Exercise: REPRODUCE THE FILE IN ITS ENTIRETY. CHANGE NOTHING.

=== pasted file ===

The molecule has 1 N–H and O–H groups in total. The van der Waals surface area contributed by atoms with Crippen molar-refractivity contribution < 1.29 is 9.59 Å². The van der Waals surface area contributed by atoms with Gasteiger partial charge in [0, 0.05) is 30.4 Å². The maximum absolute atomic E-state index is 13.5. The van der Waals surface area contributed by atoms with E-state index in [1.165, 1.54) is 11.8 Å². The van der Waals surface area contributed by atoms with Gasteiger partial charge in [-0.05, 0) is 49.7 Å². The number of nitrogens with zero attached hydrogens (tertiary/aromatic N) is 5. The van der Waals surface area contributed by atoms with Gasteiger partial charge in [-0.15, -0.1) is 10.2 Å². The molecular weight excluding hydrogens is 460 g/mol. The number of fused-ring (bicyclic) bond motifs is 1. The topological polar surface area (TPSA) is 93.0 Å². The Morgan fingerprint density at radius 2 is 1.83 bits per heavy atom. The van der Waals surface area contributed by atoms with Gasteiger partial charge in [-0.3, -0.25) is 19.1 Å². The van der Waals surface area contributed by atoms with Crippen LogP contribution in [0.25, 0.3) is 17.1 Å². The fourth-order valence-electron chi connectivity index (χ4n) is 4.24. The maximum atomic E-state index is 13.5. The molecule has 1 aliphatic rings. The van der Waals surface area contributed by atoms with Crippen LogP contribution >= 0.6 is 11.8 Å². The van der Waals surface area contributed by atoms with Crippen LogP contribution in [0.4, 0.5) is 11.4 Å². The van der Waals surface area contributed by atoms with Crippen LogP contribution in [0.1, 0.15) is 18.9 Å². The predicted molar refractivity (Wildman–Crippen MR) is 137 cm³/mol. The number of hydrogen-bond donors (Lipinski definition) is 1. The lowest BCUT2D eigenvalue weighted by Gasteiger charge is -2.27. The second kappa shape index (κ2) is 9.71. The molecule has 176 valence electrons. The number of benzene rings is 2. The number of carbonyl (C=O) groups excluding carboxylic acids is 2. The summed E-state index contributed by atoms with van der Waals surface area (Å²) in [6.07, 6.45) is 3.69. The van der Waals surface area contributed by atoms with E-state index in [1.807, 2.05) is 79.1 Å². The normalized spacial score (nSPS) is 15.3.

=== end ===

The molecule has 1 N–H and O–H groups in total. The van der Waals surface area contributed by atoms with Crippen molar-refractivity contribution < 1.29 is 9.59 Å². The van der Waals surface area contributed by atoms with Gasteiger partial charge in [0, 0.05) is 30.4 Å². The maximum absolute atomic E-state index is 13.5. The van der Waals surface area contributed by atoms with E-state index in [1.165, 1.54) is 11.8 Å². The van der Waals surface area contributed by atoms with Gasteiger partial charge in [-0.05, 0) is 49.7 Å². The number of nitrogens with zero attached hydrogens (tertiary/aromatic N) is 5. The van der Waals surface area contributed by atoms with Gasteiger partial charge in [-0.15, -0.1) is 10.2 Å². The molecular weight excluding hydrogens is 460 g/mol. The number of fused-ring (bicyclic) bond motifs is 1. The topological polar surface area (TPSA) is 93.0 Å². The Morgan fingerprint density at radius 2 is 1.83 bits per heavy atom. The van der Waals surface area contributed by atoms with Gasteiger partial charge in [-0.3, -0.25) is 19.1 Å². The van der Waals surface area contributed by atoms with Crippen LogP contribution in [0.25, 0.3) is 17.1 Å². The fourth-order valence-electron chi connectivity index (χ4n) is 4.24. The maximum atomic E-state index is 13.5. The molecule has 1 aliphatic rings. The van der Waals surface area contributed by atoms with Crippen LogP contribution >= 0.6 is 11.8 Å². The van der Waals surface area contributed by atoms with Crippen LogP contribution in [0.4, 0.5) is 11.4 Å². The van der Waals surface area contributed by atoms with Crippen LogP contribution in [0.1, 0.15) is 18.9 Å². The predicted molar refractivity (Wildman–Crippen MR) is 137 cm³/mol. The number of hydrogen-bond donors (Lipinski definition) is 1. The lowest BCUT2D eigenvalue weighted by Gasteiger charge is -2.27. The second kappa shape index (κ2) is 9.71. The molecule has 176 valence electrons. The number of benzene rings is 2. The number of carbonyl (C=O) groups excluding carboxylic acids is 2. The summed E-state index contributed by atoms with van der Waals surface area (Å²) in [6.07, 6.45) is 3.69. The van der Waals surface area contributed by atoms with E-state index in [1.807, 2.05) is 79.1 Å². The normalized spacial score (nSPS) is 15.3.